The 2011 and 2012 seasons were big ones for the development of the future Texas Rangers. In 2011, Texas opened up the bank on the international free agent market, spending $8 million on two teenagers named Nomar Mazara and Ronald Guzman. The following season, they snagged big names like Joey Gallo, Lewis Brinson, and Nick Williams in the MLB Draft.
While four of those names have become baseball’s top prospects in the game, Guzman has idled away in A-ball, seemingly searching for the skill set and maturity that the Rangers saw in him five years ago.
It seems Guzman, now 21 years old, may be coming of age in Double-A Frisco.
Guzman was regarded as one of the best hitters on the international market in 2011, so the Rangers made a big play when they signed him and Mazara on July 2 of said year. He has a big, projectable frame — standing at 6-foot-5 and 205 pounds — but the raw power many saw in Guzman simply did not come to fruition over the course of his first four seasons.
His 2012 debut season with the Rangers’ Arizona League team was promising, as that team featuring Gallo, Brinson and Mazara brought home the AZL championship. He slashed .321/.379/.434 with 15 doubles and one home run in his 52-game freshman campaign. The big first baseman ran surprisingly well on the base paths, swiping seven of eight bases. He struck out 42 times (just 17.9 percent of the time, which is not bad at all for a 17-year-old) and walked 19 times.
July 28, 2012: First baseman Ronald Guzman of the Arizona Rookie League Rangers bats during the Rangers 3-2 win over the Giants at Indian School Complex in Scottsdale, Az.
(Michael O’Day/Icon Sportswire)
Guzman skipped over another season at Rookie ball and made the leap to Low-A Hickory. The next two years, however, were full off adversity, nearly derailing the youngster’s career. His 2013 sophomore campaign got off to a slow start after going down with a knee injury in spring training, limiting him to just 49 games, but his 2014 season wasn’t exactly any easier.
That was in large part due to Guzman’s head not being in the right place. Much speculation about the the young first baseman grew like wild fire after he was involved in a traffic accident resulting in a motorcyclist’s death. Guzman was cleared of all charges when it was determined the motorcyclist was under the influence and in fact hit Guzman, but it didn’t make the road back mentally any less difficult.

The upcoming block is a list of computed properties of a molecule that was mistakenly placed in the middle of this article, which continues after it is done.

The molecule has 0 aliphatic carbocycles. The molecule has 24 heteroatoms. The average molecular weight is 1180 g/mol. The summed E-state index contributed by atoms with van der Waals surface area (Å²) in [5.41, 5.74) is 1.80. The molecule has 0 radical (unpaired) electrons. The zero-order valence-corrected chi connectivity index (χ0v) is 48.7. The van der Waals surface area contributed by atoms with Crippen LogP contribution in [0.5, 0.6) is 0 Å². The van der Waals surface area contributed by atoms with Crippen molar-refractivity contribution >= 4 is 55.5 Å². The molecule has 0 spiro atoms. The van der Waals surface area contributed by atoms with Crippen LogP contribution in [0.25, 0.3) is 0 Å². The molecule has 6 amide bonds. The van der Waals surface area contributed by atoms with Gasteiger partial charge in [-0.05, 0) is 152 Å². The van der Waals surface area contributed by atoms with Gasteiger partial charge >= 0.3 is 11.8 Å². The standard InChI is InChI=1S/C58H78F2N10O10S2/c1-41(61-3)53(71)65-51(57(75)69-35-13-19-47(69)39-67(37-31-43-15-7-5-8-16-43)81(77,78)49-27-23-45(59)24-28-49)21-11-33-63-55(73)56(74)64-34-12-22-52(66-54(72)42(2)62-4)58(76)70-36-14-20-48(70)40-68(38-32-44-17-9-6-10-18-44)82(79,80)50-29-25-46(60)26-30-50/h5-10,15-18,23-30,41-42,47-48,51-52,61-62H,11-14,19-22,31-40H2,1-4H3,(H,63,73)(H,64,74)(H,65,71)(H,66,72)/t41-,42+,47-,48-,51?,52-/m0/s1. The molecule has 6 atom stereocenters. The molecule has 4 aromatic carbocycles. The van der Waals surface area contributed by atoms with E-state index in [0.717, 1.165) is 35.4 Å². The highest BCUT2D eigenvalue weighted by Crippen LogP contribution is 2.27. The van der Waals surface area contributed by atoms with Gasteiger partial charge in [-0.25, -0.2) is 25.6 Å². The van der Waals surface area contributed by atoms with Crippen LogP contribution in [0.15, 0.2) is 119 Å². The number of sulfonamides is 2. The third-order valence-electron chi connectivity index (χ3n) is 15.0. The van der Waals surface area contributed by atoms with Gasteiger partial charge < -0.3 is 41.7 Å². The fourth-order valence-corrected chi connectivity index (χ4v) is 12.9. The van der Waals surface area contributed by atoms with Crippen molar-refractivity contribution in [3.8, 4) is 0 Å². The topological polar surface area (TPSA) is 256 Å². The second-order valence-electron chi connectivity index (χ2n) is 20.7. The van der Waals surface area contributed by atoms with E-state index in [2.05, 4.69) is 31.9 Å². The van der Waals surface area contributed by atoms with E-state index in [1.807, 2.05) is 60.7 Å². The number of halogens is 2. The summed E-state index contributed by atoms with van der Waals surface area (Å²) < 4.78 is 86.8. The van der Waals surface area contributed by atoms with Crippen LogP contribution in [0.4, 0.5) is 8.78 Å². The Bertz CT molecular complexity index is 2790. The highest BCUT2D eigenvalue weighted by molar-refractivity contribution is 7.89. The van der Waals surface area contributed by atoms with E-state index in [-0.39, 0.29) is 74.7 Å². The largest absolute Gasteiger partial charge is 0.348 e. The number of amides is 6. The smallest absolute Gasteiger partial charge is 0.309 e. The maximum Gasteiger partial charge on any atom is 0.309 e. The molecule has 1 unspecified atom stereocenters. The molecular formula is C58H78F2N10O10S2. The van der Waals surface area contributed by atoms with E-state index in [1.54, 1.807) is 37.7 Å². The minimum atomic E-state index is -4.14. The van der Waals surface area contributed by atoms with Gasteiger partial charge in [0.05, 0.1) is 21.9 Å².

He slashed .218/.283/.330, striking out a then-career-high 21.7 percent of the time. He showed little over-the-fence power with just six home runs, but did show nice line-drive gap power, racking up 32 doubles, good for sixth in the Sally.
Last season was an odd mixed bag for Guzman. On the one hand, he handled his promotion to High-A statistically well, and looked like he had moved past his difficult 2014 on and off the field. On the other hand, it was the California League, and the hitter-friendly confines often help aid an offensive surge by its rookies. Despite his stats looking like they improved, it was important to look at the bigger picture.
Guzman finally mastered Sally pitching and after his first 24 games — in which he logged a .309 average and three home runs — he headed to the High Desert Mavericks in High-A. His end line was nice as he slashed .277/.319/.434 with a career-high nine home runs while adding 25 doubles and seven triples. He also put up the worst strikeout-to-walk ratio of his young career, at 101-to-27, striking out a career-worst 22.3 percent of the time. An August and September surge and a strong playoff run made it reasonable to get excited and hope that Guzman had finally turned the corner and found his groove. It was also rational to be cautious and temper expectations, wondering if he was a product of his surroundings.
This season has shown that Guzman did in fact turn that corner in the Texas League. Now the age of a college junior, Guzman is growing mentally and physically into a top prospect for the Rangers once again, enjoying a tremendous breakout season that earned him his first All-Star Game honors of his career and an invite to the MLB Futures Game.
Guzman is part of an exciting top-three to the Double-A Frisco RoughRiders batting order, settling in the three-hole behind Lewis Brinson and Andy Ibanez. Heading into Sunday’s action, Guzman is slashing .294/.356/.491 behind a career-high 14 home runs. He has lowered his strikeout rate by four percent from his California League debut and is walking a career-best 8.4 percent of the time. Simply put, Guzman is becoming a mature hitter all while facing the most advanced pitching of his career.
For more on Guzman’s big year, head on over to Today’s Knuckleball for my full article.
Ronald Guzman’s breakout season turning heads in Double-A